How Destruction AllStars on PS5 keeps fighting fun in and out of vehicles


PS5 Exclusive and February PlayStation Plus Game Destruction AllStars is a multi-mode car battle game designed to let you cause as much destruction as possible. It is also designed to allow players to get out of their cars and run on foot as one of the many hero characters. Keeping both types of play fun, connected, and meaningful was a key part of Lucid Games’ development on AllStars, and it’s something that has been at the heart of the new game since its inception. Game director Colin Berry told IGN in an interview ahead of AllStars’ launch.And to create these heroes, which were recently highlighted in AllStars’ State of Play presentation, Lucid and Sony XDEV actually wanted to make these characters around the world respectful and authentic where they were based.

“We contacted a group of artists from around the world who don’t work in video games, [people who work in] comics, graphic novels, etc. And we gave them a very simple look at the game and what we thought those characters would be in terms of their personalities, ”Sony XDEV senior producer John MacLaughlin told IGN. “We contacted so many different people from all over the world; South America, Africa, Japan, Middle East, Russia, Eastern Europe, and we managed to get this wild and eclectic art across with these characters.

Destruction AllStars game modes reveal

And these concepts have found their way into the game thanks to the many diverse artists – key aspects of designing characters like Genesis, which has blades instead of legs, have come from the imaginations of the artists rather than the mandates of the artist. development team.

And while players will spend a lot of time behind the wheel as these characters, one of AllStars’ unique hooks allows players to jump out of their cars and run on foot. Able to achieve unique hero moves, awesome parkour and more, playing with these characters is a huge part of the experience, and it almost always has been throughout development. Although it certainly took some tweaking to get the gameplay right on foot.“For a while in the project we had a really good idea of ​​what the game looks like in a vehicle. We want the vehicles to be super agile, even the heaviest are more agile than what you would see in a racing game, ”Berry explained. “Now we have characters [and] we can’t just make them vulnerable, because then that won’t be fun. But we can’t have them too powerful. We’re not going to give them rocket launches because it’s a whole different game. So we need them to be these hyper-real sports characters.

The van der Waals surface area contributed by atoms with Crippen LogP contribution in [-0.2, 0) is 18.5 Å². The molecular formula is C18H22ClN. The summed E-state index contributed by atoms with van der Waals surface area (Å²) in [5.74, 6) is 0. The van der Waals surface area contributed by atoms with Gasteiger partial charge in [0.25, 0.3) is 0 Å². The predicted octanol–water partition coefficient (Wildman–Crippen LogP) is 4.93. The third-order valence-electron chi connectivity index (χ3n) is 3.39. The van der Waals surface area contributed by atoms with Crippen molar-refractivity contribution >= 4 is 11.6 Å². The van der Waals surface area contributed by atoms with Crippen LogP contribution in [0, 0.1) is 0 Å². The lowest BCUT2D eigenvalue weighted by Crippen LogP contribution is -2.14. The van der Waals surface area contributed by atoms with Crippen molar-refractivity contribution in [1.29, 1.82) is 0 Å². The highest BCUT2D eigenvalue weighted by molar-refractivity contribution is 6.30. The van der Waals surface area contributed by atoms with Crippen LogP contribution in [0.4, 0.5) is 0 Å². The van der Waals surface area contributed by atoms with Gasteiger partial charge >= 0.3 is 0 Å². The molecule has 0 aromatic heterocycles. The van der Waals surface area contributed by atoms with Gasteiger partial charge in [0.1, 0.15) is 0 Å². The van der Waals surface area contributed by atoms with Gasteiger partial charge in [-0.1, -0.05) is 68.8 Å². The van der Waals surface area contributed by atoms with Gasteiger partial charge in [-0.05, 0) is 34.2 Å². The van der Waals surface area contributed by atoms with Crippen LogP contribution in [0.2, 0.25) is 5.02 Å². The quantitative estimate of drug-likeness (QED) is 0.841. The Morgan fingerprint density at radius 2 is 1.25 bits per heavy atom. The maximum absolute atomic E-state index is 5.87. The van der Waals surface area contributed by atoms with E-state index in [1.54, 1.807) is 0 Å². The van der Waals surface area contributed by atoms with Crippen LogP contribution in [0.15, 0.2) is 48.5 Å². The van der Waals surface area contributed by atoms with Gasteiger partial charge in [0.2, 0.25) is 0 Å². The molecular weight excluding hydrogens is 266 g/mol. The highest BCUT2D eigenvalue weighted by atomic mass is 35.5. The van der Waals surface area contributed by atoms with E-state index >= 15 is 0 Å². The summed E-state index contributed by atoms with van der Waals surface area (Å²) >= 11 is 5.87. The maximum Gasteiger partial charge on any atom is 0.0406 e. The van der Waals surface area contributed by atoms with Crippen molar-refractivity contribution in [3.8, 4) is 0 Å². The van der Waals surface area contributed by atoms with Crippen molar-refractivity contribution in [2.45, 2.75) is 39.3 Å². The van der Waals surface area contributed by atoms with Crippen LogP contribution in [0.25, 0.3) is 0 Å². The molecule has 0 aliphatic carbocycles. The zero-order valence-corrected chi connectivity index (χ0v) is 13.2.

And as the team figured out how to weave the character and vehicle play together, it also helped the team figure out how to create arenas that would suit both types of play without ever get too far removed from the game. other in the multiplayer-oriented experience.

“We didn’t want to separate the characters from the vehicle too much.”

“We didn’t want to separate the characters from the vehicle too much. We didn’t want a skyscraper, although it might be cool to climb to the top and dive into the arena, because while you’re climbing a skyscraper, the climbing is pretty lonely, ”Berry explained. “If you have 16 characters and four of them are out of vehicles and they’re climbing a skyscraper, they’re not really involved in a multiplayer game at this point.”

Berry explained how, while early test versions of levels could be quite tall and tall enough, Lucid worked to evolve arenas into more focused combat zones to keep players, both inside and out. outside vehicles, connected to combat at all times. as possible.

Players can see it for themselves now, as Destruction AllStars is available on PS5 and is included in this month’s PS Plus lineup. For more on the new PS5 exclusive, find out why Destruction AllStars’ delay helped set it up for a PS Plus launch, and stay tuned to IGN for more on the new game.

Jonathon Dornbush is editor-in-chief of IGN, host of Podcast Beyond !, and responsible for PlayStation. Talk to him on Twitter @jmdornbush.

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